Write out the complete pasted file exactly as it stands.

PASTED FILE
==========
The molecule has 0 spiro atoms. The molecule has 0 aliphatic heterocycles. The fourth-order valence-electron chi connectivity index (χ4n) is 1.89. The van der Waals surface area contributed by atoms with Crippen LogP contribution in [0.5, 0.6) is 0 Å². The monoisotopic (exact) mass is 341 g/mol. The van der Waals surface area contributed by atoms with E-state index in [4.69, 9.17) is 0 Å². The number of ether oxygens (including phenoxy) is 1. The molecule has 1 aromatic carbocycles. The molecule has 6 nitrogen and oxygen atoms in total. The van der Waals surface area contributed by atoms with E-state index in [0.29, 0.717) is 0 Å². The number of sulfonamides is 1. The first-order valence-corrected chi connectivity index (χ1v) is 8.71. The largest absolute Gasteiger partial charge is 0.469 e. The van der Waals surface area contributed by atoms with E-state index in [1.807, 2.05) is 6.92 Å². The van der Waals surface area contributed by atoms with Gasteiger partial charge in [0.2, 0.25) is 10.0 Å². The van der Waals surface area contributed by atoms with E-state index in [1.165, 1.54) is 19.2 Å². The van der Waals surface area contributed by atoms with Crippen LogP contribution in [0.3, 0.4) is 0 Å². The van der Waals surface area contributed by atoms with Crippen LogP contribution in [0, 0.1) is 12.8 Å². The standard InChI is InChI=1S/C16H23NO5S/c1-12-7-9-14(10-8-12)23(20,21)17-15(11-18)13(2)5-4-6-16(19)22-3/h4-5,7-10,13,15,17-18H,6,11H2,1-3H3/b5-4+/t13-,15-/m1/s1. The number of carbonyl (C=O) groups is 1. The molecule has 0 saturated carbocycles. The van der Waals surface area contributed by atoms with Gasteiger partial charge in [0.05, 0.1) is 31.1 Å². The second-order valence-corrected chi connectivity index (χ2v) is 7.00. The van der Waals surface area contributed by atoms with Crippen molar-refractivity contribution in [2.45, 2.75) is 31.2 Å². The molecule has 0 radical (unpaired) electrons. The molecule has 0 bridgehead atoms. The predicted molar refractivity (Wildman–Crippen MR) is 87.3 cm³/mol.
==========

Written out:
The molecule has 0 spiro atoms. The molecule has 0 aliphatic heterocycles. The fourth-order valence-electron chi connectivity index (χ4n) is 1.89. The van der Waals surface area contributed by atoms with Crippen LogP contribution in [0.5, 0.6) is 0 Å². The monoisotopic (exact) mass is 341 g/mol. The van der Waals surface area contributed by atoms with E-state index in [4.69, 9.17) is 0 Å². The number of ether oxygens (including phenoxy) is 1. The molecule has 1 aromatic carbocycles. The molecule has 6 nitrogen and oxygen atoms in total. The van der Waals surface area contributed by atoms with E-state index in [0.29, 0.717) is 0 Å². The number of sulfonamides is 1. The first-order valence-corrected chi connectivity index (χ1v) is 8.71. The largest absolute Gasteiger partial charge is 0.469 e. The van der Waals surface area contributed by atoms with E-state index in [1.807, 2.05) is 6.92 Å². The van der Waals surface area contributed by atoms with Gasteiger partial charge in [0.2, 0.25) is 10.0 Å². The van der Waals surface area contributed by atoms with E-state index in [1.165, 1.54) is 19.2 Å². The van der Waals surface area contributed by atoms with Crippen LogP contribution in [0.3, 0.4) is 0 Å². The van der Waals surface area contributed by atoms with Crippen LogP contribution in [0, 0.1) is 12.8 Å². The standard InChI is InChI=1S/C16H23NO5S/c1-12-7-9-14(10-8-12)23(20,21)17-15(11-18)13(2)5-4-6-16(19)22-3/h4-5,7-10,13,15,17-18H,6,11H2,1-3H3/b5-4+/t13-,15-/m1/s1. The number of carbonyl (C=O) groups is 1. The molecule has 0 saturated carbocycles. The van der Waals surface area contributed by atoms with Gasteiger partial charge in [0.05, 0.1) is 31.1 Å². The second-order valence-corrected chi connectivity index (χ2v) is 7.00. The van der Waals surface area contributed by atoms with Crippen molar-refractivity contribution in [2.45, 2.75) is 31.2 Å². The molecule has 0 radical (unpaired) electrons. The molecule has 0 bridgehead atoms. The predicted molar refractivity (Wildman–Crippen MR) is 87.3 cm³/mol.